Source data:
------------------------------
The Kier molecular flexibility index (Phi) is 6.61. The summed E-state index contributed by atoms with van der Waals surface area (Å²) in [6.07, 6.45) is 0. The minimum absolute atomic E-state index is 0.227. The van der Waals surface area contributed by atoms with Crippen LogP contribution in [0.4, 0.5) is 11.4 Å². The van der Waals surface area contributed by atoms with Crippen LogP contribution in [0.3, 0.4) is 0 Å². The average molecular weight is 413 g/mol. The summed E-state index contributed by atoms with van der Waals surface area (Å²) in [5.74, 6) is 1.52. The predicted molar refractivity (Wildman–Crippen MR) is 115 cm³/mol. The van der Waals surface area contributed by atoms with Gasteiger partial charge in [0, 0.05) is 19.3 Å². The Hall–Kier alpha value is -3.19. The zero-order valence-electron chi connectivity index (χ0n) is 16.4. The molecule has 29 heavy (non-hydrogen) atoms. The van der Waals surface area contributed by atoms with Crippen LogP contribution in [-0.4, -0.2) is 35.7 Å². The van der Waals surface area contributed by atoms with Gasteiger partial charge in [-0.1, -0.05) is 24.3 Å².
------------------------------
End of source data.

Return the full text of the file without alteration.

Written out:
The Kier molecular flexibility index (Phi) is 6.61. The summed E-state index contributed by atoms with van der Waals surface area (Å²) in [6.07, 6.45) is 0. The minimum absolute atomic E-state index is 0.227. The van der Waals surface area contributed by atoms with Crippen LogP contribution in [0.4, 0.5) is 11.4 Å². The van der Waals surface area contributed by atoms with Crippen LogP contribution in [0.3, 0.4) is 0 Å². The average molecular weight is 413 g/mol. The summed E-state index contributed by atoms with van der Waals surface area (Å²) in [5.74, 6) is 1.52. The predicted molar refractivity (Wildman–Crippen MR) is 115 cm³/mol. The van der Waals surface area contributed by atoms with Gasteiger partial charge in [0, 0.05) is 19.3 Å². The Hall–Kier alpha value is -3.19. The zero-order valence-electron chi connectivity index (χ0n) is 16.4. The molecule has 29 heavy (non-hydrogen) atoms. The van der Waals surface area contributed by atoms with Crippen LogP contribution in [-0.4, -0.2) is 35.7 Å². The van der Waals surface area contributed by atoms with Gasteiger partial charge in [-0.1, -0.05) is 24.3 Å².